In an interview earlier this month with CNN anchor/correspondent Max Foster, Harvard Law School professor Alan Dershowitz said this:
“The evidence against [Amanda Knox] is very, very considerable. You wouldn’t know that by listening to the American media that has been saying repeatedly that there’s no evidence against her. She falsely accused somebody of committing the crime, she created a false alibi, she first admitted she was at the scene of the crime, they found forensically that multiple people had to commit the murder, the person who was convicted in the murder said she did it. The evidence is very, very considerable, now that may not be enough to persuade everybody or even to go beyond a reasonable doubt but for people who say there’s no evidence, they’re just not telling the truth. There is considerable evidence and she would probably be extradited under the law if the conviction were confirmed.”
Alan Dershowitz’s comments betray only a superficial understanding of the facts of this case. As opposed to his beliefs, it is, in fact, true that there is no evidence against Amanda Knox.
Mr. Dershowitz offers five specific examples of evidence for guilt, but all of them are weak, if not completely false. One example is without any merit and cannot be supported logically. The claim that Amanda created a false alibi is not evidence that she was involved in the crime, because the only way it can be made is by engaging in circular reasoning by presuming guilt.
Dershowitz also claims that Amanda falsely accused someone of committing the crime, and that she admitted she was at the scene. The reality is that statements to that effect were typed in Italian by police, who then required Amanda to sign them. The statements contained information the police wanted to convey, not information Amanda wanted to convey. The essential conflict, though, is that the statements are legally irrelevant. Those who respect the Italian legal system should respect the fact that in 2008, the Italian Supreme Court excluded the use of the two statements from the murder trial of Amanda Knox, primarily because they were obtained from her while authorities improperly withheld access to legal counsel.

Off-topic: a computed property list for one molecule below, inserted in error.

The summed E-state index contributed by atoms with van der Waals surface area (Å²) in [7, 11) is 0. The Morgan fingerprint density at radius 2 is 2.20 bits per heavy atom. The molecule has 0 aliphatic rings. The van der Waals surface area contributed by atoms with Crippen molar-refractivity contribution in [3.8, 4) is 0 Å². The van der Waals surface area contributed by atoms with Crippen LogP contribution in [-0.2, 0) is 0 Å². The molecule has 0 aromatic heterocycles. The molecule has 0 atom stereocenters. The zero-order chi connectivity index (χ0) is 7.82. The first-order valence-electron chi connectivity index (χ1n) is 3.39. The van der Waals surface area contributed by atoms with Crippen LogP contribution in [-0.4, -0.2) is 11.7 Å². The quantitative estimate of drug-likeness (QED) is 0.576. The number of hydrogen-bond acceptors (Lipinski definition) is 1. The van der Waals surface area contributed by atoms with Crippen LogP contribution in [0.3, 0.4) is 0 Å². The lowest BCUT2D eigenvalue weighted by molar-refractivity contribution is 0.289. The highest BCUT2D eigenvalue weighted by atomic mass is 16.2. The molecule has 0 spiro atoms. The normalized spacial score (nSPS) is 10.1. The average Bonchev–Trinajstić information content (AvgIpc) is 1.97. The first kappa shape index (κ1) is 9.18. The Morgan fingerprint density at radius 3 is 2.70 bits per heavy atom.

If Italy requests the extradition of Amanda from the United States, it must be noted that the two nations’ mutual extradition treaty already has been broken. As indicated by the 2008 Italian Supreme Court ruling, Italy violated its own constitution by depriving Amanda of her human rights under Italian law when they did not provide her with a lawyer during interrogations.
Next, Dershowitz claims that it was found forensically that multiple individuals had to have committed the crime. On the contrary, in the summary of the judges’ motivations for the first trial of Knox and Sollecito, all six of the forensic scientists consulted on the matter of the autopsy are cited as having asserted unanimously that the evidence did not allow them to conclude the crime was committed by more than a single attacker. Only by fiat was the lead judge able to reach a decision that defied all of the forensic consultants’ opinions.
If a multiple-attacker theory resulted from the separate, individual trial for Rudy Guede (the person who was convicted of the murder), it is irrelevant to the guilt of Knox and Sollecito, as Guede’s court’s duty was to rule exclusively on Guede, not to identify potential abettors.
Finally, Dershowitz states that the person who was convicted of the murder said Amanda did it. Yet, before he was arrested, Rudy Guede, having seen news coverage about the crime, confided to a friend in a recorded conversation that Amanda Knox was not at the cottage the night of the murder. Hence, it is just as accurate to state that Guede said Amanda did not do it.
It was not until four months later, after continuous consultations (persuasions?) with his attorneys and the attorneys working for the prosecution case, that Rudy Guede officially accused Knox and Sollecito of involvement. Over time, Guede had told a number of stories, all of which excluded himself as the actual murderer. Dershowitz can give Guede credibility if he wants to, but he should keep in mind that none of Guede’s proposed versions of the crime has ever matched any of the prosecutors’ proposed versions of the crime.
To summarize, the evidence Alan Dershowitz has offered above is much, much less than considerable.
Regarding the extradition process, on which Dershowitz also commented in the CNN interview, it should go without saying that the process is not simply a matter of quid pro quo between nations. A legitimate case must be made for every request, and every case must be studied carefully. A truly in-depth study of this case always finds not only no evidence for Knox’s guilt, but also reveals that she was falsely accused, falsely imprisoned and falsely convicted.
To watch the CNN interview with Alan Dershowitz: